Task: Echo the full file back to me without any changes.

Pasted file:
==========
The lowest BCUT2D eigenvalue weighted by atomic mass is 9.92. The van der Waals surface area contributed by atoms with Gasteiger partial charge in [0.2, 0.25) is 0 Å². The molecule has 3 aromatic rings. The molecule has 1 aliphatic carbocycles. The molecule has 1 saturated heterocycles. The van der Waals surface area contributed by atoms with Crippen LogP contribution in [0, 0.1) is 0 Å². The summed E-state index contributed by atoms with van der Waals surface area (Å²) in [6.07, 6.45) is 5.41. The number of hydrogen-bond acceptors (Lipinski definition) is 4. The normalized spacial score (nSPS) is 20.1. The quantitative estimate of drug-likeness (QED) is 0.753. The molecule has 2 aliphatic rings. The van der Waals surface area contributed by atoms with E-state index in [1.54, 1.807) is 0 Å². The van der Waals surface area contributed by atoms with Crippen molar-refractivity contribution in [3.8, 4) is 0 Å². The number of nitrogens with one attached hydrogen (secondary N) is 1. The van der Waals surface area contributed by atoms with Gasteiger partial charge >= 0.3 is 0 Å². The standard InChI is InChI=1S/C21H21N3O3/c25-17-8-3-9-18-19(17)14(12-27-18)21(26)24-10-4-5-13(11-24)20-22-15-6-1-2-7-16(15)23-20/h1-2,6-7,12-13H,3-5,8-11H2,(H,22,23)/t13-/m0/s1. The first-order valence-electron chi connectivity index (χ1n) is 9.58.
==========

The lowest BCUT2D eigenvalue weighted by atomic mass is 9.92. The van der Waals surface area contributed by atoms with Gasteiger partial charge in [0.2, 0.25) is 0 Å². The molecule has 3 aromatic rings. The molecule has 1 aliphatic carbocycles. The molecule has 1 saturated heterocycles. The van der Waals surface area contributed by atoms with Crippen LogP contribution in [0, 0.1) is 0 Å². The summed E-state index contributed by atoms with van der Waals surface area (Å²) in [6.07, 6.45) is 5.41. The number of hydrogen-bond acceptors (Lipinski definition) is 4. The normalized spacial score (nSPS) is 20.1. The quantitative estimate of drug-likeness (QED) is 0.753. The molecule has 2 aliphatic rings. The van der Waals surface area contributed by atoms with E-state index in [1.54, 1.807) is 0 Å². The van der Waals surface area contributed by atoms with Crippen molar-refractivity contribution in [3.8, 4) is 0 Å². The number of nitrogens with one attached hydrogen (secondary N) is 1. The van der Waals surface area contributed by atoms with Gasteiger partial charge >= 0.3 is 0 Å². The standard InChI is InChI=1S/C21H21N3O3/c25-17-8-3-9-18-19(17)14(12-27-18)21(26)24-10-4-5-13(11-24)20-22-15-6-1-2-7-16(15)23-20/h1-2,6-7,12-13H,3-5,8-11H2,(H,22,23)/t13-/m0/s1. The first-order valence-electron chi connectivity index (χ1n) is 9.58.